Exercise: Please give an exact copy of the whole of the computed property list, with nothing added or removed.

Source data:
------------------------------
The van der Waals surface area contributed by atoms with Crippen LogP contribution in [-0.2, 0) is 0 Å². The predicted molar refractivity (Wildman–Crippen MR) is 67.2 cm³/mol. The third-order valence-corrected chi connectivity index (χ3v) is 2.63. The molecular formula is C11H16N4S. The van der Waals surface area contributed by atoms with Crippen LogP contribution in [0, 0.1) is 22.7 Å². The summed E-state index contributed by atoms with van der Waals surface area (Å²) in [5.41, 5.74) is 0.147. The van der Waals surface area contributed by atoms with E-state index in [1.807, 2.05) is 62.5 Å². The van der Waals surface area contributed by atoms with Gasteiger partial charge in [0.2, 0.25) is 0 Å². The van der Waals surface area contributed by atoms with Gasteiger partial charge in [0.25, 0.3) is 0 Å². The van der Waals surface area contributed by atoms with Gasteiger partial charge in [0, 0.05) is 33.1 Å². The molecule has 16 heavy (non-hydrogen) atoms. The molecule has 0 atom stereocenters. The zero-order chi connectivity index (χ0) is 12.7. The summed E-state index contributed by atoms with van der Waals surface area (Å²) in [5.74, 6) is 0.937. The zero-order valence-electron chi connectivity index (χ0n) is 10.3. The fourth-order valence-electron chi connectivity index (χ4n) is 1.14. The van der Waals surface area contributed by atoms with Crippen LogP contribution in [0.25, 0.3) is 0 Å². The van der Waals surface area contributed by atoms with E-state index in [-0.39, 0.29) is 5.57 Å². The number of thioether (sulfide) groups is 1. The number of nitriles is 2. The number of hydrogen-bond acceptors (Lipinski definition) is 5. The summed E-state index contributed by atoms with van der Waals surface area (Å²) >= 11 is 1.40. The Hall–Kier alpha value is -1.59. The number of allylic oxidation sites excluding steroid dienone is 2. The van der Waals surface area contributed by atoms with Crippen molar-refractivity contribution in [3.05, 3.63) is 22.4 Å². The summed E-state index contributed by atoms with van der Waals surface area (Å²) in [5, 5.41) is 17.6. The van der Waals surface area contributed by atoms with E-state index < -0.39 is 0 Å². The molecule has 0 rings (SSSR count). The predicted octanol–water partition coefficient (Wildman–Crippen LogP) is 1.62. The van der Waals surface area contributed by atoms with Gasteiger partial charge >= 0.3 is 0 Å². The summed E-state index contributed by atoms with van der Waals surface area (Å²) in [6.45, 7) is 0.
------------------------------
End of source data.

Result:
The van der Waals surface area contributed by atoms with Crippen LogP contribution in [-0.2, 0) is 0 Å². The predicted molar refractivity (Wildman–Crippen MR) is 67.2 cm³/mol. The third-order valence-corrected chi connectivity index (χ3v) is 2.63. The molecular formula is C11H16N4S. The van der Waals surface area contributed by atoms with Crippen LogP contribution in [0, 0.1) is 22.7 Å². The summed E-state index contributed by atoms with van der Waals surface area (Å²) in [5.41, 5.74) is 0.147. The van der Waals surface area contributed by atoms with E-state index in [1.807, 2.05) is 62.5 Å². The van der Waals surface area contributed by atoms with Gasteiger partial charge in [0.2, 0.25) is 0 Å². The van der Waals surface area contributed by atoms with Gasteiger partial charge in [0.25, 0.3) is 0 Å². The van der Waals surface area contributed by atoms with Gasteiger partial charge in [0, 0.05) is 33.1 Å². The molecule has 16 heavy (non-hydrogen) atoms. The molecule has 0 atom stereocenters. The zero-order chi connectivity index (χ0) is 12.7. The summed E-state index contributed by atoms with van der Waals surface area (Å²) in [5.74, 6) is 0.937. The zero-order valence-electron chi connectivity index (χ0n) is 10.3. The fourth-order valence-electron chi connectivity index (χ4n) is 1.14. The van der Waals surface area contributed by atoms with Crippen LogP contribution in [0.25, 0.3) is 0 Å². The van der Waals surface area contributed by atoms with E-state index in [-0.39, 0.29) is 5.57 Å². The number of thioether (sulfide) groups is 1. The number of nitriles is 2. The number of hydrogen-bond acceptors (Lipinski definition) is 5. The summed E-state index contributed by atoms with van der Waals surface area (Å²) >= 11 is 1.40. The Hall–Kier alpha value is -1.59. The number of allylic oxidation sites excluding steroid dienone is 2. The van der Waals surface area contributed by atoms with Crippen molar-refractivity contribution in [3.05, 3.63) is 22.4 Å². The summed E-state index contributed by atoms with van der Waals surface area (Å²) in [5, 5.41) is 17.6. The van der Waals surface area contributed by atoms with E-state index < -0.39 is 0 Å². The molecule has 0 rings (SSSR count). The predicted octanol–water partition coefficient (Wildman–Crippen LogP) is 1.62. The van der Waals surface area contributed by atoms with Gasteiger partial charge >= 0.3 is 0 Å². The summed E-state index contributed by atoms with van der Waals surface area (Å²) in [6.45, 7) is 0.